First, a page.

Teach Through Educational Travel: Grand Place, Brussels

The Grand Place (Grote Markt in Dutch) is the main square in Brussels, Belgium. It is an enormous square, and the most visible landmark in Brussels. It is a UNESCO World Heritage Site, and is surrounded by beautiful buildings. It started at the end of the 11th century, when an open marketplace was set up – and continued to grow throughout the centuries. As time went on, grand buildings were built around the square, to allow merchants to be able to sell their goods in inclement weather.In 1695, the French Army bombarded Brussels, and destroyed the Grand Place (and most of the city). After that, the square was rebuilt with strict plans and zoning requirements for a harmonious look. Again in the late 18th century, the square was vandalized by revolutionaries, and the buildings were left neglected until the late 19th century. The square has been the site of burning martyrs during the inquisition, beheading counts, and (oddly enough), Christmas trees and flowers. It has been voted the most beautiful square in Europe, and is a popular gathering place for tourists and locals alike. Fun fact: if you were to head out of the square, you’d notice that many streets bear the names of food! Chicken, herbs, and cheese are just a few streets that testify to the heritage of the Grand Place.

Teach Through Educational Travel


  • Let’s check out Grand Place via webcam. That huge tower is the Town Hall (not a church or castle, as many viewers might guess) – the only building to remain standing after the bombardment in 1695. Remember last week, when we discussed the Luxembourg Gardens in Paris? The Grand Place fills the same shoes, here in Brussels – that of a central meeting place. It was also the first site of a Godiva Chocolate store (1926). Discuss the role of public spaces that are not parks (i.e., the Luxembourg Gardens), in the life of a city. What’s the best urban public space you’ve seen?
  • To capitalize on this most beautiful square, every other year there is an enormous flower carpet in the Grand Place! Check out this photo essay explaining the Flower Carpet, and then peruse photos of previous flower carpets. Does this remind you of traditions in the US, such as the Rose Bowl Parade? Have you ever worked with large scale flower design? Draw your own designs for a flower carpet, on a theme of your choosing. Share your designs with your class, telling why you chose the design (and flowers, and colors).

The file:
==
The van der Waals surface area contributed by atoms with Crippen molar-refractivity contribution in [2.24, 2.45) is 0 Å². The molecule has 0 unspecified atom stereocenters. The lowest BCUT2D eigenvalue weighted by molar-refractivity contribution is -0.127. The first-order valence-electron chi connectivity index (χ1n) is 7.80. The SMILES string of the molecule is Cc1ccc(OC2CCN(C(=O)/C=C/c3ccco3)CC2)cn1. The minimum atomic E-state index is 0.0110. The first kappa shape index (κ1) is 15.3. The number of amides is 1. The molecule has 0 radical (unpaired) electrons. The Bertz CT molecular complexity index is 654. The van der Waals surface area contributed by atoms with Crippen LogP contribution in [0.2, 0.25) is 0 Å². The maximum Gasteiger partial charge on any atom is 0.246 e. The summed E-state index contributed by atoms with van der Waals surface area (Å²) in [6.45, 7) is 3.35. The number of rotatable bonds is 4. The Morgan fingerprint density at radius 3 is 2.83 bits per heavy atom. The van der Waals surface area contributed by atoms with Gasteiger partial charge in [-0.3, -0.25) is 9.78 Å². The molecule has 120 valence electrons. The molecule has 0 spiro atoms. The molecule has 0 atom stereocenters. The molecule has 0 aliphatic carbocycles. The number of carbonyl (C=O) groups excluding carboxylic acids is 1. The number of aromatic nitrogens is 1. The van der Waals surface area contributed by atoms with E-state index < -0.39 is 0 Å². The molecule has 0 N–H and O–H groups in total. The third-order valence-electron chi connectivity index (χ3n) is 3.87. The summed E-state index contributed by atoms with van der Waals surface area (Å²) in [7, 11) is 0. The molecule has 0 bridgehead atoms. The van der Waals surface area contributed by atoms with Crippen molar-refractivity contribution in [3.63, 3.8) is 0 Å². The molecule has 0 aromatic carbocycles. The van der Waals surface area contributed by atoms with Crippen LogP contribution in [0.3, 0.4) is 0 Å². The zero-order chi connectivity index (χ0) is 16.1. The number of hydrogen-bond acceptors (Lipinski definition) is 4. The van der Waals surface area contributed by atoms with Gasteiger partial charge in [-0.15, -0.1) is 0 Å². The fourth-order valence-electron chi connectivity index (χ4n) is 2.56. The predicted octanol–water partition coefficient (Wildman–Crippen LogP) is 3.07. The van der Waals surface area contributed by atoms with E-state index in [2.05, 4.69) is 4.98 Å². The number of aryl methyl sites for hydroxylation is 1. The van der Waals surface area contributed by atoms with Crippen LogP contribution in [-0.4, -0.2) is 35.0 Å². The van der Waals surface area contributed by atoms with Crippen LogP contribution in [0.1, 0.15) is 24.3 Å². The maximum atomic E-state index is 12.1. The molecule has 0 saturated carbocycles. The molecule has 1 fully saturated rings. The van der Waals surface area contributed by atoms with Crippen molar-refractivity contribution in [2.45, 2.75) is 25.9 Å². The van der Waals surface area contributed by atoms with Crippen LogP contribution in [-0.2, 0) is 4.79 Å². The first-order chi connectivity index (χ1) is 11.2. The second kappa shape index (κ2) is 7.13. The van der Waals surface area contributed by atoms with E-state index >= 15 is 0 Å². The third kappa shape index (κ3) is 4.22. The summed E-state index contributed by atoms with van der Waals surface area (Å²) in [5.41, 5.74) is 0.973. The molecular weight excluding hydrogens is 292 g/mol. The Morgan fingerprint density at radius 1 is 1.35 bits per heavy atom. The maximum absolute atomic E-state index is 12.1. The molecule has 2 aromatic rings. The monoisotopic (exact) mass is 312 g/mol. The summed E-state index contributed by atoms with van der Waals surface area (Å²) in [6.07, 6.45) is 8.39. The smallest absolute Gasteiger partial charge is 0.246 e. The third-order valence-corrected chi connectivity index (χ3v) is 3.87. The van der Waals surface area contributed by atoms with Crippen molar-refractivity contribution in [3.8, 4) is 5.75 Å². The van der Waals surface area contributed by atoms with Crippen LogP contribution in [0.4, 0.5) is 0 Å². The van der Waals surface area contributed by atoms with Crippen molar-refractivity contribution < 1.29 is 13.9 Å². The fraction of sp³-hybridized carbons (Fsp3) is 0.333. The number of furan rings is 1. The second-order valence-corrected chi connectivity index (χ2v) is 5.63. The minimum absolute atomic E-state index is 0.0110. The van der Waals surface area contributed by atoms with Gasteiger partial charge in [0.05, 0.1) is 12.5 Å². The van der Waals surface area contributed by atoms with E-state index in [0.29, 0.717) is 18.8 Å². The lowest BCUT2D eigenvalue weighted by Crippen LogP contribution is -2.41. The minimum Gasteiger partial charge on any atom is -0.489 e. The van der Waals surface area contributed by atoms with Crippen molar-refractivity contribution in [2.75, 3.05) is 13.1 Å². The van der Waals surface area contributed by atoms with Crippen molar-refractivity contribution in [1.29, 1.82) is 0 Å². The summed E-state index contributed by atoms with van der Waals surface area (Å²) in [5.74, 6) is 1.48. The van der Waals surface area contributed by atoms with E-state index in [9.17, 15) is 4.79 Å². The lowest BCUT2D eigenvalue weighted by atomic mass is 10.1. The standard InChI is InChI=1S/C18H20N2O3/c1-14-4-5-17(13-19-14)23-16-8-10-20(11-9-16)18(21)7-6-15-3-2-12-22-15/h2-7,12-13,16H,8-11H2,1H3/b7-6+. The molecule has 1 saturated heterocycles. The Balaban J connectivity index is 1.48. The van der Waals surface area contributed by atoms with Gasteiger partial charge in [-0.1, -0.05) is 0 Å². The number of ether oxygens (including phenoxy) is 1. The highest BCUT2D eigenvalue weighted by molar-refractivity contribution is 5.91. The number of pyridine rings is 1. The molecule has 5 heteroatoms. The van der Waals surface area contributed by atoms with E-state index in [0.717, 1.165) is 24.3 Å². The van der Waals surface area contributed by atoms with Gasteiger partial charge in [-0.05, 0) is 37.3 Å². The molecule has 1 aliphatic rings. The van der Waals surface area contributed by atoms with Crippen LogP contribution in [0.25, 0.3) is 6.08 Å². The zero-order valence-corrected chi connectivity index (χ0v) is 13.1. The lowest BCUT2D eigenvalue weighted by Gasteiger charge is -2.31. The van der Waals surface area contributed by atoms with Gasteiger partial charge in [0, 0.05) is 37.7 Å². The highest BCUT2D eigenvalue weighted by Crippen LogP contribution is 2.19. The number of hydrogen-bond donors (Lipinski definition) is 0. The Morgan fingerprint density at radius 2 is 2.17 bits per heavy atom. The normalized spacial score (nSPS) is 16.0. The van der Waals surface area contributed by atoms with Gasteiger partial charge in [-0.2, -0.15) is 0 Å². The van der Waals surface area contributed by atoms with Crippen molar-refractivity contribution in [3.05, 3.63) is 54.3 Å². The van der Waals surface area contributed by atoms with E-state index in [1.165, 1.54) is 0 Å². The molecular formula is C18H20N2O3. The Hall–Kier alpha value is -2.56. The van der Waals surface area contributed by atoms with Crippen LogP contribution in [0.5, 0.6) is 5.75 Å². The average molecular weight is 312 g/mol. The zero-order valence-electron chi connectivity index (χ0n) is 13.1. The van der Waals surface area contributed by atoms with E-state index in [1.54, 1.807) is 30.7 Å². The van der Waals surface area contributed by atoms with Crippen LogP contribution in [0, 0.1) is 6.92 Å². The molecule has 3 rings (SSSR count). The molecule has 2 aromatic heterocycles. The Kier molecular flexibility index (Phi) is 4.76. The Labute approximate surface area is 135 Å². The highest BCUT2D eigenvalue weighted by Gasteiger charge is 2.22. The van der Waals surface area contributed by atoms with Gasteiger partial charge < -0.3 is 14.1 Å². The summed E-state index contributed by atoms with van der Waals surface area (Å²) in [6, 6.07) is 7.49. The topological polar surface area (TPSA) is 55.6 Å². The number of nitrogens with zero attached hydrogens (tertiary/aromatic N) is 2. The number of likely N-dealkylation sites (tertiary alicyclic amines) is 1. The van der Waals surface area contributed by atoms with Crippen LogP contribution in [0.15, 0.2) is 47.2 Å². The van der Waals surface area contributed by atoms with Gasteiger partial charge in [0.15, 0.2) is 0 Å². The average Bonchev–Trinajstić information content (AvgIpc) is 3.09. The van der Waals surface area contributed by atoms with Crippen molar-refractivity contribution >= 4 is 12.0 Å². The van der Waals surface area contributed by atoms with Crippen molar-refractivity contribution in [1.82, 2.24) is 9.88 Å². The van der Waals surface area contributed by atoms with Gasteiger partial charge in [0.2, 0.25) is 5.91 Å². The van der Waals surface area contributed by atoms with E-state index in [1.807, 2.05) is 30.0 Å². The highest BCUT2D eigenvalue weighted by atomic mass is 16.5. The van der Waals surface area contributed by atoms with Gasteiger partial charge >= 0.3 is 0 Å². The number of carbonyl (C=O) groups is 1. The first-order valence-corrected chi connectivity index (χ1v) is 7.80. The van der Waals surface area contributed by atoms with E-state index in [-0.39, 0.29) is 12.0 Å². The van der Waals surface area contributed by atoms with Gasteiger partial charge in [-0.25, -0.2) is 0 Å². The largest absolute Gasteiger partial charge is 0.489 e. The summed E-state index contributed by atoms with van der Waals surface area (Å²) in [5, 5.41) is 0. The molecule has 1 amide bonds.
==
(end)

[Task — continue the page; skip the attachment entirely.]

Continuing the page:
• The Grand Place is part of a comic strip tour! You know Tintin and the Smurfs – well, they are from Brussels. If you start at the Grand Place, head down the rue Marche au Charbon to see the closest ones. Take a peek at some photos or watch this video about the central place of comics in Belgian life. Reflect on what values and worldview Belgians have, to place such importance on laughing and comics.
  • Sometimes, traditionalists don’t like change. For Christmas 2012, Brussels changed its Christmas decorations in Grand Place – from a traditional, large fir Christmas tree to an electronic Christmas tree, called Xmas3. At night, there was a sound and light show from Xmas3. Check out this traveler’s impressions of Xmas3 (and click through to see his video). What do you think of this change in holiday traditions? For most people, holiday traditions are just that – historic events that repeat themselves. Do you like Xmas3?